Sportal.co.nz - (15/09/2010)
That remains the All Blacks' Achilles heel so far as South African commentator Mark Keohane is concerned.After praising the All Blacks for the manner of their Investec Tri Nations win, Keohane asked in Business Day whether the side could beat Australia and South Africa without McCaw?
"These All Blacks this season have been capable of winning pretty, winning ugly and winning without Dan Carter. It has been impressive indeed, but the only question I would continue to ask – and it gives every major challenger hope – is if they can win against Australia and SA without McCaw, who in addition to being the best oper-sider to have played the game has matured into a quality international captain," he wrote.
New Zealand's come-from-behind wins against the Springboks in Soweto and Australia in Sydney defined their season and McCaw had been the inspiration behind the wins.
"That will make New Zealanders smile, but it should also trouble them that one man can mean so much to one team's success," he said.
New Zealand, Keohane claimed, had always been vulnerable because in a close scrap they came up short because they didn't know how to slug it out in a tight contest. This was because so much came so easy to them as teams could not handle the pace of their game or the physicality of their players.
"The Boks and Australia have always been the exceptions. The Boks historically have had the physicality to, at worst, match the All Blacks, and the Wallabies have always shown pace to be integral to their game. This year the All Blacks played with greater physicality than the Boks and with more pace than the Wallabies," he said.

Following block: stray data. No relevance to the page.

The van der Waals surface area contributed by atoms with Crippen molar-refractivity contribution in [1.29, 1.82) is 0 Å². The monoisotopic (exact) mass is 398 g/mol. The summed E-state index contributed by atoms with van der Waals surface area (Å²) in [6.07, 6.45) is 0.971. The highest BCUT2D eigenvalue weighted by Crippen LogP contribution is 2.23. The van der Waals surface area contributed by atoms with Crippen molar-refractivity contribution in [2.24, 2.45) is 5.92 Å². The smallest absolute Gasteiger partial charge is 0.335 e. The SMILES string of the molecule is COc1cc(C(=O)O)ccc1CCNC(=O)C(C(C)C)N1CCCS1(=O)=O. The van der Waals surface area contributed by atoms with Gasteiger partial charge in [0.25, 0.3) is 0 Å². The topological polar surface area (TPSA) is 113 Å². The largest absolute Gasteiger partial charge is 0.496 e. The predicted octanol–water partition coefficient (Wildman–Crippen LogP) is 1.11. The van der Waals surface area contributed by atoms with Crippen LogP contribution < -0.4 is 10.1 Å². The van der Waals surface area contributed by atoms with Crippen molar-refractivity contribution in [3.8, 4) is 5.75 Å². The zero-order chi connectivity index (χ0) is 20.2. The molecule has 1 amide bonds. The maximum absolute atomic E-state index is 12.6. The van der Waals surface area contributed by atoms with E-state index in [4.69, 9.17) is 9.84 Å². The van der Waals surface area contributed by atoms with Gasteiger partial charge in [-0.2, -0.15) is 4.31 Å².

Keohane noted that the All Blacks' management had shown that performance could be turned around within 12 months and it was unlikely that their play would drop-off, before next year's World Cup, from the peak he expected the side to reach on its end-of-year tour to Britain.He also noted that the strength of the All Blacks' performances was due to the construction of a champion team which wasn't rotated every second week.
"They play with the confidence of blokes who trust each other because they are used to playing together. It is what made the 2007 Boks so successful. The difference between the World Cup holders and the pretenders to the crown is that the latter are building a team, whereas the Boks are relying on a team already built but showing signs of decay," he said.